Humans limit animal movements
Biologists detect reduction in animal movements in areas with a high human footprint
Humans change entire landscapes – by building cities and roads, by farming land and by exploiting natural resources. What effects does this have on animals and their habitats? Using the GPS location data of more than 800 animals, a team of scientists was able to prove a reduction in animal movements in areas with a high human footprint. Movements of mammals in areas with a high human footprint were found to be on average one half to one third the extent of their movements in areas with a low human footprint. The study was conducted by biologists from the Senckenberg Nature Research Society and the Goethe University Frankfurt, in collaboration with the University of Konstanz and the Max Planck Institute for Ornithology in Radolfzell. Their research findings were published in Science on 26 January 2018.
“The closer to humans and their infrastructure, the smaller the habitats used by various types of animals”, summarises Professor Martin Wikelski, director of the Max Planck Institute for Ornithology in Radolfzell and honorary professor at the University of Konstanz. This reduction in animal movements can have significant consequences for ecosystems, for instance a reduction in seed dispersal, changes to food chains and decreasing animal numbers.
Fragmentation of habitats
Martin Wikelski and his colleagues have identified several root causes for this development: Human infrastructure disturbs and fragments the habitats of wild animals, which limits their movements. The biologists believe that animals such as deer or wild boars increasingly retreat to comparatively small areas of woodland surrounded by human infrastructure. “Species such as zebras, which cover large distances in the wild, can no longer exist in close proximity to humans. Spatial restrictions and the fragmentation of their habitats lead to a decrease in the animals’ numbers”, explains Dr Kamran Safi, a biologist working at the Max Planck Institute for Ornithology.
A second reason for this development may have to do with changes to the animals’ behaviour caused by the presence of humans. Animals like urban foxes are more likely to find food when foraging in areas dominated by humans, which means that the distances they need to cover are much smaller than in the wild. Human hunting parties as well as leisure activities such as running profoundly affect the animals’ behaviour: The research results show that wild boars and other species adjust their activity times and territories to evade humans. There is also evidence to suggest that animals such as grouse avoid areas that feature ski lifts, funiculars and alpine sports entirely.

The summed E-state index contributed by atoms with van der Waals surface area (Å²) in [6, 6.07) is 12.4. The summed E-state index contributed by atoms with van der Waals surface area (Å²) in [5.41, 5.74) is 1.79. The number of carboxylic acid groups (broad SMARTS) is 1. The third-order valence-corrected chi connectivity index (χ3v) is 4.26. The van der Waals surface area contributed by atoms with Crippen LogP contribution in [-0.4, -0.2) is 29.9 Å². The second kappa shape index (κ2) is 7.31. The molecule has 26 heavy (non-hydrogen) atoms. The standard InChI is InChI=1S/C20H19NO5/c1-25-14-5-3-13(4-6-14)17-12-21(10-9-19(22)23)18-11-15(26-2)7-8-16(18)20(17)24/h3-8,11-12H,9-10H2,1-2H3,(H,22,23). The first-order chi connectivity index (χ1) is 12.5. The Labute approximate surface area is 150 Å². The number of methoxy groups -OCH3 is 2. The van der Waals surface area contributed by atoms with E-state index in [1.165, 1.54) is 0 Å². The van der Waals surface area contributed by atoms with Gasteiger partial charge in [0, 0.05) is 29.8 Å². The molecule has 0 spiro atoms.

“Movebank”, a new database for animal movements
For their study, the researchers drew on location data collected for more than 800 terrestrial nonvolant mammals from 57 species which were fitted with GPS transmitters. They then compared the GPS data with the “Human Footprint Index” for the areas the animals moved through. The index measures human influence on landscapes.
This global and cross-species comparison was made possible by “Movebank”, a global database of animal movements. “Movebank” was created by biologists working with Martin Wikelski to track movement patterns of animals across the globe. The database is free to use (www.movebank.org) and enables researchers to share and compare animal movement data, for instance to draw inferences about the evolution of the planet’s ecosystems.
Tucker et al. (2018) Moving in the Anthropocene: Global reductions in terrestrial mammalian movements. Science 26 January 2018
• Global study on the influence of the human footprint on animal movements.
• Current publication in Science: Tucker et al. (2018) Moving in the Anthropocene: Global reductions in terrestrial mammalian movements. Science 26 January 2018
• Survey data: GPS location data of more than 800 terrestrial mammals from 57 species.
• Movements of terrestrial animals in areas with a high human footprint found to be on average one half to one third the extent of their movements in areas with a low human footprint.
• Fragmentation of animal habitats through human infrastructure.
• Possible consequences for ecosystems, for instance as regards seed dispersal, food chains and population sizes.
• Research cooperation between the University of Konstanz, the Max Planck Institute for Ornithology in Radolfzell, the Senckenberg Nature Research Society and the Goethe University Frankfurt.
• Funded by: Robert Bosch Foundation, Max Planck Society
Note to editors:
A picture is available for download here:
Caption: Yak in Bhutan.
Photo: Dr. Sherub, Max-Planck-Institut für Ornithologie in Radolfzell
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